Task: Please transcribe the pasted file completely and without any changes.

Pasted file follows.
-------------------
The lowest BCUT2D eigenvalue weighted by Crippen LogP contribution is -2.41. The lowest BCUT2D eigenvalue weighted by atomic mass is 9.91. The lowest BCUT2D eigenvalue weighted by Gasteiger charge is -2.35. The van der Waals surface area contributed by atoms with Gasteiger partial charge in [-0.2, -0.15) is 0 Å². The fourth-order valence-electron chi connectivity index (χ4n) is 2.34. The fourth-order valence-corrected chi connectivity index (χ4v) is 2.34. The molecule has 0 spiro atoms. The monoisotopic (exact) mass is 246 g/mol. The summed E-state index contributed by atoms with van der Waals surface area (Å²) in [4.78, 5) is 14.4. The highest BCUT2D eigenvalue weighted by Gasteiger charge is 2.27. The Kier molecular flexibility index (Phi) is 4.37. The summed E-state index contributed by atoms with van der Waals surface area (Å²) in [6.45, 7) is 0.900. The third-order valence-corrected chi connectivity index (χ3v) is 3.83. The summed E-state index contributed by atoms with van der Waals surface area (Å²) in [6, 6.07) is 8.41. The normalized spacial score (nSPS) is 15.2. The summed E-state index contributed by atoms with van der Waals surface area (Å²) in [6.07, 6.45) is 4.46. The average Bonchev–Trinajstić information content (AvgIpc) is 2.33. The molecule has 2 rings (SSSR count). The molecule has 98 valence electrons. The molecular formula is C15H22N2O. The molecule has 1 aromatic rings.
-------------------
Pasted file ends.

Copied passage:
The lowest BCUT2D eigenvalue weighted by Crippen LogP contribution is -2.41. The lowest BCUT2D eigenvalue weighted by atomic mass is 9.91. The lowest BCUT2D eigenvalue weighted by Gasteiger charge is -2.35. The van der Waals surface area contributed by atoms with Gasteiger partial charge in [-0.2, -0.15) is 0 Å². The fourth-order valence-electron chi connectivity index (χ4n) is 2.34. The fourth-order valence-corrected chi connectivity index (χ4v) is 2.34. The molecule has 0 spiro atoms. The monoisotopic (exact) mass is 246 g/mol. The summed E-state index contributed by atoms with van der Waals surface area (Å²) in [4.78, 5) is 14.4. The highest BCUT2D eigenvalue weighted by Gasteiger charge is 2.27. The Kier molecular flexibility index (Phi) is 4.37. The summed E-state index contributed by atoms with van der Waals surface area (Å²) in [6.45, 7) is 0.900. The third-order valence-corrected chi connectivity index (χ3v) is 3.83. The summed E-state index contributed by atoms with van der Waals surface area (Å²) in [6, 6.07) is 8.41. The normalized spacial score (nSPS) is 15.2. The summed E-state index contributed by atoms with van der Waals surface area (Å²) in [6.07, 6.45) is 4.46. The average Bonchev–Trinajstić information content (AvgIpc) is 2.33. The molecule has 2 rings (SSSR count). The molecule has 98 valence electrons. The molecular formula is C15H22N2O. The molecule has 1 aromatic rings.